Capathia the followed up with Gloria Gaynor’s anthem, “I Will Survive”. I think this was the type of song that the audience had in mind. Which was indicated by how quickly people rose to their feet when this song began. Capathia’s voice fits this song just right. She seemed to be enjoying herself, and the audience was having a blast.
The intermission came quickly. I was surprised that it was already time to take a break. The great thing about the intermissions at Deer Valley is it gives me time to get a sense of what the audience thinks of the show. And while the general consensus was that the song selection was a little different than expected, the talent and performances were excellent.
The second half of the show began with the Utah Symphony performing a medley from the 80’s album “Hooked on Classics”, which was a compilation album filled with great pieces of classical music arranged in an 80’s style. Just like “A 5th of Beethoven” escorted us to the 70’s, this was an excellent gateway into the 80’s.
Conductor, Edwin Outwater shared with the audience that there had been a contest to give someone the opportunity to sing the lead vocals on the theme song to “Ghostbusters”. He mentioned that pretty much no one entered so he was left to find a vocalist. He had a friend from San Francisco who flew out to attend the performance, and on the way to Snow Park Outdoor Amphitheater, Edwin asked him if he wanted to sing the song. I forget his first name, but I know he was referred to as Dr. Chang so that’s what we’ll call him. He’s a surgeon in the bay area. Dr. Chang walked up on stage with a lyric sheet in hand, and the Utah Symphony started the song. I know this situation just came together last minute, but it totally added to the excitement of the song. There was curiosity as to how Dr. Chang would sound, if there would be mess-ups, or if it would all come together somehow. Well, the latter is what happened. There were a couple lyric flubs or coming in too early, but overall it was great. Dr. Chang sang the song well, and the audience cheered him on throughout the song. And of course, we all sang out “Ghostbusters!” when Dr. Chang held his microphone out to us.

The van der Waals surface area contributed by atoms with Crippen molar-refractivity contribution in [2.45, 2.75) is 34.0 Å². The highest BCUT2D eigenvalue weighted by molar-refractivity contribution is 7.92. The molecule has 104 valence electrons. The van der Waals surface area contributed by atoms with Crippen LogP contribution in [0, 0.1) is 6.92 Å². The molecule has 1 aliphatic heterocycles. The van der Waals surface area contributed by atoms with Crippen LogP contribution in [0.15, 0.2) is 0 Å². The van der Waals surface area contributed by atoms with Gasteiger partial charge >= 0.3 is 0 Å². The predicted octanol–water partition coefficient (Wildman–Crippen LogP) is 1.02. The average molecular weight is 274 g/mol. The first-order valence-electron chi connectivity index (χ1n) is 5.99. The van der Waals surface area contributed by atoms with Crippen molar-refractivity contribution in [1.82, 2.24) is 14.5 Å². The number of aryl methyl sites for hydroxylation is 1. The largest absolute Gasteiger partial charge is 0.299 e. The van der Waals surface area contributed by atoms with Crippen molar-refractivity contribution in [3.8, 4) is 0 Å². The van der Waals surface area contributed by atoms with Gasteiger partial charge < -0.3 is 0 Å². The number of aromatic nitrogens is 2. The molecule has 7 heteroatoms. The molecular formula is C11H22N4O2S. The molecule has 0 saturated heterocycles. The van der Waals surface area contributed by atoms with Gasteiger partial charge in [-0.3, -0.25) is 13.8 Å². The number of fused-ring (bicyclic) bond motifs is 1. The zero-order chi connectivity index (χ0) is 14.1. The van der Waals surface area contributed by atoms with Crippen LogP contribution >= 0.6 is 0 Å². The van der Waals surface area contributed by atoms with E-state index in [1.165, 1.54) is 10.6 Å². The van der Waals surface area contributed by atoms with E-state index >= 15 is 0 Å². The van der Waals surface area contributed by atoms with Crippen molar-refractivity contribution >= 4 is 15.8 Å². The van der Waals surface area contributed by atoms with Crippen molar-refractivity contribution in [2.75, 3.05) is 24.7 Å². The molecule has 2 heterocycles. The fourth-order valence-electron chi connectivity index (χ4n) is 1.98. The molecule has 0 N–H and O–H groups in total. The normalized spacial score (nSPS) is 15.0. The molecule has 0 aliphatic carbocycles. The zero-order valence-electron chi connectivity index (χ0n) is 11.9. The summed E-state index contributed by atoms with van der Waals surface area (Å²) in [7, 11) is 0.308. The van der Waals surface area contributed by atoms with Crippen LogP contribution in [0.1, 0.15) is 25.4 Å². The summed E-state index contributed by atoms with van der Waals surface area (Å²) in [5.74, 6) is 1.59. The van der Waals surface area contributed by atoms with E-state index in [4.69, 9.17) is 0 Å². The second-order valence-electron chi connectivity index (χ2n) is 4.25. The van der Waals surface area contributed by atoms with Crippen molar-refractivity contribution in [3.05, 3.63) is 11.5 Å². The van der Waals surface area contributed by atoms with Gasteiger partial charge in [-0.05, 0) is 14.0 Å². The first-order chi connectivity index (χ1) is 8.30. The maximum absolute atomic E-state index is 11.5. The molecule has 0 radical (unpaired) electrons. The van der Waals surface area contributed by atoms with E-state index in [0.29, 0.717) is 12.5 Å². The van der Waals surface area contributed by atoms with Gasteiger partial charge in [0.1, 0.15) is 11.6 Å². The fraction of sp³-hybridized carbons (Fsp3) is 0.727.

Constantine Maroulis returned to the stage and sang a “Roxanne”, by the Police followed by “Bring Him Home” from the musical Les Miserables. This was another time where song selection seemed odd, but I have to say that Constantine performed “Bring Him Home” beautifully. I would have never thought of him to play the role of Jean Valjean in “Les Miserables”, but after hearing him sing this song, I can see it. He finished his set with Guns n Roses’ “Sweet Child of Mine”. It’s not every day that you’re going to hear “Bring Him Home” and “Sweet Child of Mine” performed back to back in a concert. Especially by the same vocalist! It was a real pleasure to see Constantine perform.